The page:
The formal negotiations on the $825-billion economic stimulus start now.

Two Senate committees on Jan. 27 are scheduled to begin discussing, and probably amending, portions of their versions of the package. The Senate Appropriations Committee is to take up a $365-billion discretionary-spending section, drafted by the panel's new Chairman, Daniel Inouye (Hawaii). The Finance Committee will take up a proposed $275 billion in tax cuts and about $180 billion in funding, including aid to states, the unemployed and those on food stamps.

Both committees are slated to begin their "markup" sessions at 10:30 a.m.

At $825 billion, the Senate committees' combined proposals are the same size as the stimulus bill that is headed for a House floor vote soon, perhaps as early as Jan. 28. In addition, both the Senate and House proposals include $550 billion in total federal spending and $275 billion in tax incentives.

The Senate panels released outlines of their respective parts of the package on Jan. 21.

The Senate and House packages also cover basically the same broad categories of spending, with large sums for infrastructure, energy, education, aid to states and aid to individuals hurt most by the recession.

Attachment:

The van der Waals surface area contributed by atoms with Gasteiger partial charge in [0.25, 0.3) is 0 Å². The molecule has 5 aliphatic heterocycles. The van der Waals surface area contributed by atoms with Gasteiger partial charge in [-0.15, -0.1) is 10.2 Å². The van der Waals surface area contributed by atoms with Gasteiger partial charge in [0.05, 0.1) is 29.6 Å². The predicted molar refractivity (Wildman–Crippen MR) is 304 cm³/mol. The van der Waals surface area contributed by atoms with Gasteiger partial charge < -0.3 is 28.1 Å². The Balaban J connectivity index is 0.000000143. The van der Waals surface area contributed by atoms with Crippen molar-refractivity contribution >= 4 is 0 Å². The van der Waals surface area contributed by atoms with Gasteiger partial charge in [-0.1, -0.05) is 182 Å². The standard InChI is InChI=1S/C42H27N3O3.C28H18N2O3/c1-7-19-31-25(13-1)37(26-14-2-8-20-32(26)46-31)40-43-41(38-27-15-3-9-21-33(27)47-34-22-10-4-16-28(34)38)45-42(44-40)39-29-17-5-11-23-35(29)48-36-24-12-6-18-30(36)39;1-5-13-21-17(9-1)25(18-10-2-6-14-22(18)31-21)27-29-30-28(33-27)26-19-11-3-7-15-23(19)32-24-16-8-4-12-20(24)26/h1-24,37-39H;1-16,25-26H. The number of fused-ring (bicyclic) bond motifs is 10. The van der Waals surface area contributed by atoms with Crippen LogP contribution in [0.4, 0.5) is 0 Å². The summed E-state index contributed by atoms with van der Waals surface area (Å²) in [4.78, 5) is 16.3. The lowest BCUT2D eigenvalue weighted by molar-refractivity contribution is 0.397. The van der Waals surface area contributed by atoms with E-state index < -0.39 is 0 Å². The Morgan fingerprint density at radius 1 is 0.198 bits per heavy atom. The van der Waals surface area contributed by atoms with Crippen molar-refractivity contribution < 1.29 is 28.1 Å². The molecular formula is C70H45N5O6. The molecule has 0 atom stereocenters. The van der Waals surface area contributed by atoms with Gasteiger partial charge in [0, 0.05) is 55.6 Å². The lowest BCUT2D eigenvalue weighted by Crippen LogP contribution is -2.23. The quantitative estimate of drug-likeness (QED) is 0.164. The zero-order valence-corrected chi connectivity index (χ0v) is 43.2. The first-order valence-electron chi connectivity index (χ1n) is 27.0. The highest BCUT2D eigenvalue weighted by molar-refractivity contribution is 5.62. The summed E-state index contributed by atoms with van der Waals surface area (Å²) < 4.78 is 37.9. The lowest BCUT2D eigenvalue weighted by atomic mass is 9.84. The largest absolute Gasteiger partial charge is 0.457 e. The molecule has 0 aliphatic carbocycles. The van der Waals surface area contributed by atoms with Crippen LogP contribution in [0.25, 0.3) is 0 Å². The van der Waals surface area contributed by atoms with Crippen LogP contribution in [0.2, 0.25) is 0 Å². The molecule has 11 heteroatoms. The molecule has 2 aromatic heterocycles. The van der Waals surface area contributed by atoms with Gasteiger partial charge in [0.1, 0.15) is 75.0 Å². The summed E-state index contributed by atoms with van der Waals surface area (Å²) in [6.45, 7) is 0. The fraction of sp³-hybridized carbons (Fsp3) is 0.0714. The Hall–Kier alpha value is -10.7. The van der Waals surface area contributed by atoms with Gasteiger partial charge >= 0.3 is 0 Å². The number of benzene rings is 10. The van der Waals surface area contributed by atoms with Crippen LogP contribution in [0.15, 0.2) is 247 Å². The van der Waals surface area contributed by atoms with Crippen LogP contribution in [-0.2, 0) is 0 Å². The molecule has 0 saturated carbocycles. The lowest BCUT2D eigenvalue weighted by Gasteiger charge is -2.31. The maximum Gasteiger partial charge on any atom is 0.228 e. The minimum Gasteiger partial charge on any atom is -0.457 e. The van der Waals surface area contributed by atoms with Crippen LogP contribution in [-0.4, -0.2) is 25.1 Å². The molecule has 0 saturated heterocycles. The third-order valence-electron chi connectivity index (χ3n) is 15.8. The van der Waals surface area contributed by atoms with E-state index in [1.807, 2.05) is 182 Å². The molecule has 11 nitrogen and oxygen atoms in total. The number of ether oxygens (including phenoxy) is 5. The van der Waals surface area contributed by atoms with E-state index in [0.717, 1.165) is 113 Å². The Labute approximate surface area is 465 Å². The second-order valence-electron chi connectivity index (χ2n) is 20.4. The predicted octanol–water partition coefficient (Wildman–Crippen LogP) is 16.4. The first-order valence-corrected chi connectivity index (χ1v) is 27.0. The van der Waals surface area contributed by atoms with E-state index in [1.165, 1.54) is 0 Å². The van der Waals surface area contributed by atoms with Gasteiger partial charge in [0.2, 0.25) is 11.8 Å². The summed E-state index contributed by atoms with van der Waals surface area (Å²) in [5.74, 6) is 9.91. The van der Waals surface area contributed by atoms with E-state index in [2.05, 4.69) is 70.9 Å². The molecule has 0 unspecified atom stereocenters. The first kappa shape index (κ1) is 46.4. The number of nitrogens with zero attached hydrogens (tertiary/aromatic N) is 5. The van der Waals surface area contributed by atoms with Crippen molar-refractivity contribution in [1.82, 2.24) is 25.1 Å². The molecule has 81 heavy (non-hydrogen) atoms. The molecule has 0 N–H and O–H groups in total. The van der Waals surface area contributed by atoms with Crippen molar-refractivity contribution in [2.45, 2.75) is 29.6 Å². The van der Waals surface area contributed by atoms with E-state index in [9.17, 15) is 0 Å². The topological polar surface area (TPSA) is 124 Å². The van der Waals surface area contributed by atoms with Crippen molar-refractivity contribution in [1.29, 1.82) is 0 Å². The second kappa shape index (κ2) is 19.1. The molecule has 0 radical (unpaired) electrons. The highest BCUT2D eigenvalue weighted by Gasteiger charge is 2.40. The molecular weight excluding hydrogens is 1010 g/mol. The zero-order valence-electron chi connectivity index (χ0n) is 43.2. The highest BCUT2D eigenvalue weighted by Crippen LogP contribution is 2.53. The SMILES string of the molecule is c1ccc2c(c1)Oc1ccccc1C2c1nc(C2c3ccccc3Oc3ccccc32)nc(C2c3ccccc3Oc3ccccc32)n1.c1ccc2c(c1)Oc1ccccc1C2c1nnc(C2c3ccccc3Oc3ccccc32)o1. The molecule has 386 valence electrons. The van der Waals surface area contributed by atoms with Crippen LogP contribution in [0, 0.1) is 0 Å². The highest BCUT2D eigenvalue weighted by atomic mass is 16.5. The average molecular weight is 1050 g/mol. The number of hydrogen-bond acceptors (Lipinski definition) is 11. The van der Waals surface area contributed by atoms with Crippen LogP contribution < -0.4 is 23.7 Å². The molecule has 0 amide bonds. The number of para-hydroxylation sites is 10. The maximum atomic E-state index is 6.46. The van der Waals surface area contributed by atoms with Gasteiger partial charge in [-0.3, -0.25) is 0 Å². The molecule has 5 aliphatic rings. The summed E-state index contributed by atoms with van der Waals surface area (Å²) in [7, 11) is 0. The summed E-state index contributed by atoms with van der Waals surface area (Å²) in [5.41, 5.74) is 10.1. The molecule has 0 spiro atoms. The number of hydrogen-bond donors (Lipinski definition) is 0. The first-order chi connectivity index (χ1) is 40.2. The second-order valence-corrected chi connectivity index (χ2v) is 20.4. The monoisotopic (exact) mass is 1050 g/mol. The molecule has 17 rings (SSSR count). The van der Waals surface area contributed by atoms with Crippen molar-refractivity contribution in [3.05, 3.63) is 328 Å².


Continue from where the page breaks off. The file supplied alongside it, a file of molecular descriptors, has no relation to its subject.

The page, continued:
The Senate Appropriations Committee says its bill includes about $140 billion for infrastructure. The committee also says its energy spending totals another $51 billion, some of which would be for construction-related work, including $6 billion for energy-efficiency upgrades at federal buildings under the aegis of the General Services Administration. Construction-industry group estimates the Senate proposal's infrastructure total at $150 billion to $160 billion.

By ENR's estimate, the House bill has nearly $160 billion in construction-related spending.

But Senate Appropriations didn't provide enough details of its proposal to allow ENR to compare with confidence the amounts the Senate and House bills would provide for individual programs, such as highways and wastewater-treatment facilities.